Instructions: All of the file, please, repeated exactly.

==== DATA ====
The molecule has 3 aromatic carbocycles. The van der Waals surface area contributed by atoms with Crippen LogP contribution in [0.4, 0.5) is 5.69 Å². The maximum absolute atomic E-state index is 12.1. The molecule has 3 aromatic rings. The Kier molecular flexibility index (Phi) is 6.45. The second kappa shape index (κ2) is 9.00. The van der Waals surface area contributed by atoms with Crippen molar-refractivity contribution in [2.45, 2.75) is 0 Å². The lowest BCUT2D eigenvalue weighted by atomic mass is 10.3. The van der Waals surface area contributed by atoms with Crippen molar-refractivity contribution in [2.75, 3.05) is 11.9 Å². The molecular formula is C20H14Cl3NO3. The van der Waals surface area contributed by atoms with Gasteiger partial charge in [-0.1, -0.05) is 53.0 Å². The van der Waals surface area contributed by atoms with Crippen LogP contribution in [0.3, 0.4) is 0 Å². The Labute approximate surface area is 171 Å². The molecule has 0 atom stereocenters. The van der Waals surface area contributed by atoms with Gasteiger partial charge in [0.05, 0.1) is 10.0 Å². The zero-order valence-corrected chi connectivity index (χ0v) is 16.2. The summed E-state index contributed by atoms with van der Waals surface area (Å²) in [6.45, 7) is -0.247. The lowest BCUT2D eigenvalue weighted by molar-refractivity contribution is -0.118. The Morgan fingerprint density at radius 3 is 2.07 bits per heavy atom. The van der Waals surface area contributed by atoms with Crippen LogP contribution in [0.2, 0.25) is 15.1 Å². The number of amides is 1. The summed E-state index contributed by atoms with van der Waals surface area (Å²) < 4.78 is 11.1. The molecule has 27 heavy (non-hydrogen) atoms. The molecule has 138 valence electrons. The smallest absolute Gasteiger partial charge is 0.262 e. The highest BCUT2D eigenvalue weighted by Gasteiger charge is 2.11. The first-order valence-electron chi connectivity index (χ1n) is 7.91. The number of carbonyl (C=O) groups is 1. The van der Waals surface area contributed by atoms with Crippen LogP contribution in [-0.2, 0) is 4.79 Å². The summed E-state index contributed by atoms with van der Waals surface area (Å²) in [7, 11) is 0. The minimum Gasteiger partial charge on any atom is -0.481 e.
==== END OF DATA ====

The molecule has 3 aromatic carbocycles. The van der Waals surface area contributed by atoms with Crippen LogP contribution in [0.4, 0.5) is 5.69 Å². The maximum absolute atomic E-state index is 12.1. The molecule has 3 aromatic rings. The Kier molecular flexibility index (Phi) is 6.45. The second kappa shape index (κ2) is 9.00. The van der Waals surface area contributed by atoms with Crippen molar-refractivity contribution in [2.45, 2.75) is 0 Å². The lowest BCUT2D eigenvalue weighted by atomic mass is 10.3. The van der Waals surface area contributed by atoms with Crippen molar-refractivity contribution in [2.75, 3.05) is 11.9 Å². The molecular formula is C20H14Cl3NO3. The van der Waals surface area contributed by atoms with Gasteiger partial charge in [-0.1, -0.05) is 53.0 Å². The van der Waals surface area contributed by atoms with Crippen LogP contribution in [0.3, 0.4) is 0 Å². The Labute approximate surface area is 171 Å². The molecule has 0 atom stereocenters. The van der Waals surface area contributed by atoms with Gasteiger partial charge in [0.05, 0.1) is 10.0 Å². The zero-order valence-corrected chi connectivity index (χ0v) is 16.2. The summed E-state index contributed by atoms with van der Waals surface area (Å²) in [6.45, 7) is -0.247. The lowest BCUT2D eigenvalue weighted by molar-refractivity contribution is -0.118. The Morgan fingerprint density at radius 3 is 2.07 bits per heavy atom. The van der Waals surface area contributed by atoms with Crippen LogP contribution in [0.2, 0.25) is 15.1 Å². The number of amides is 1. The summed E-state index contributed by atoms with van der Waals surface area (Å²) < 4.78 is 11.1. The molecule has 27 heavy (non-hydrogen) atoms. The molecule has 138 valence electrons. The smallest absolute Gasteiger partial charge is 0.262 e. The highest BCUT2D eigenvalue weighted by Gasteiger charge is 2.11. The first-order valence-electron chi connectivity index (χ1n) is 7.91. The number of carbonyl (C=O) groups is 1. The van der Waals surface area contributed by atoms with Crippen LogP contribution in [-0.2, 0) is 4.79 Å². The summed E-state index contributed by atoms with van der Waals surface area (Å²) in [7, 11) is 0. The minimum Gasteiger partial charge on any atom is -0.481 e.